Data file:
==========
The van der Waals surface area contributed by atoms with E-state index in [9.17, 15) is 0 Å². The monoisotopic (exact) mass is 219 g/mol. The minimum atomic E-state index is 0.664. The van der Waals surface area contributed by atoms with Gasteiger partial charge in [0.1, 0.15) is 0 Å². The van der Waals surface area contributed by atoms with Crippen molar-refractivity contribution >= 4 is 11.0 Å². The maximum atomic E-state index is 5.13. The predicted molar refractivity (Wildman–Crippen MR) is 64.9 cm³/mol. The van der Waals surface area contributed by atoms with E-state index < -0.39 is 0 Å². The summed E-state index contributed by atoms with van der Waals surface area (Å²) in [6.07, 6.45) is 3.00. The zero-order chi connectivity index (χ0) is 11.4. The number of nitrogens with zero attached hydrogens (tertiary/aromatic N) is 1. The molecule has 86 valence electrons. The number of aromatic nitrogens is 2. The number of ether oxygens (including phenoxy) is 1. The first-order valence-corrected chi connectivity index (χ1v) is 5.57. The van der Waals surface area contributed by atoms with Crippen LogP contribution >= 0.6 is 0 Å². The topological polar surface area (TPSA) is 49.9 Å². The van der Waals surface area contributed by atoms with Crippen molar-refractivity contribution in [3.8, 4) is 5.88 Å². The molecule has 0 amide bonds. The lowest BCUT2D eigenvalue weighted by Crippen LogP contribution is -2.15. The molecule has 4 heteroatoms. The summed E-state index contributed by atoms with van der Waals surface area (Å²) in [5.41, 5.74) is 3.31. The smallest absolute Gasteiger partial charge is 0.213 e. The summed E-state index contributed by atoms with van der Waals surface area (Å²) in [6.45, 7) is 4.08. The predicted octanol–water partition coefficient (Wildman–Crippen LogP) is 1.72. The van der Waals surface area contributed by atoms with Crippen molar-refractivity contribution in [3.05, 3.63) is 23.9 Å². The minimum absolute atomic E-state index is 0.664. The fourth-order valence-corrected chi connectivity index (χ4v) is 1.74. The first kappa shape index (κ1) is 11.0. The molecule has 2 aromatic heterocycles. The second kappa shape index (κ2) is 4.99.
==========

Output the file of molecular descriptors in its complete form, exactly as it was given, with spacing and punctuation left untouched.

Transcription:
The van der Waals surface area contributed by atoms with E-state index in [9.17, 15) is 0 Å². The monoisotopic (exact) mass is 219 g/mol. The minimum atomic E-state index is 0.664. The van der Waals surface area contributed by atoms with Gasteiger partial charge in [0.1, 0.15) is 0 Å². The van der Waals surface area contributed by atoms with Crippen molar-refractivity contribution >= 4 is 11.0 Å². The maximum atomic E-state index is 5.13. The predicted molar refractivity (Wildman–Crippen MR) is 64.9 cm³/mol. The van der Waals surface area contributed by atoms with E-state index < -0.39 is 0 Å². The summed E-state index contributed by atoms with van der Waals surface area (Å²) in [6.07, 6.45) is 3.00. The zero-order chi connectivity index (χ0) is 11.4. The number of nitrogens with zero attached hydrogens (tertiary/aromatic N) is 1. The molecule has 86 valence electrons. The number of aromatic nitrogens is 2. The number of ether oxygens (including phenoxy) is 1. The first-order valence-corrected chi connectivity index (χ1v) is 5.57. The van der Waals surface area contributed by atoms with Crippen LogP contribution >= 0.6 is 0 Å². The topological polar surface area (TPSA) is 49.9 Å². The van der Waals surface area contributed by atoms with Crippen molar-refractivity contribution in [3.8, 4) is 5.88 Å². The molecule has 0 amide bonds. The lowest BCUT2D eigenvalue weighted by Crippen LogP contribution is -2.15. The molecule has 4 heteroatoms. The summed E-state index contributed by atoms with van der Waals surface area (Å²) in [5.41, 5.74) is 3.31. The smallest absolute Gasteiger partial charge is 0.213 e. The summed E-state index contributed by atoms with van der Waals surface area (Å²) in [6.45, 7) is 4.08. The predicted octanol–water partition coefficient (Wildman–Crippen LogP) is 1.72. The van der Waals surface area contributed by atoms with Crippen molar-refractivity contribution in [3.05, 3.63) is 23.9 Å². The minimum absolute atomic E-state index is 0.664. The fourth-order valence-corrected chi connectivity index (χ4v) is 1.74. The first kappa shape index (κ1) is 11.0. The molecule has 2 aromatic heterocycles. The second kappa shape index (κ2) is 4.99.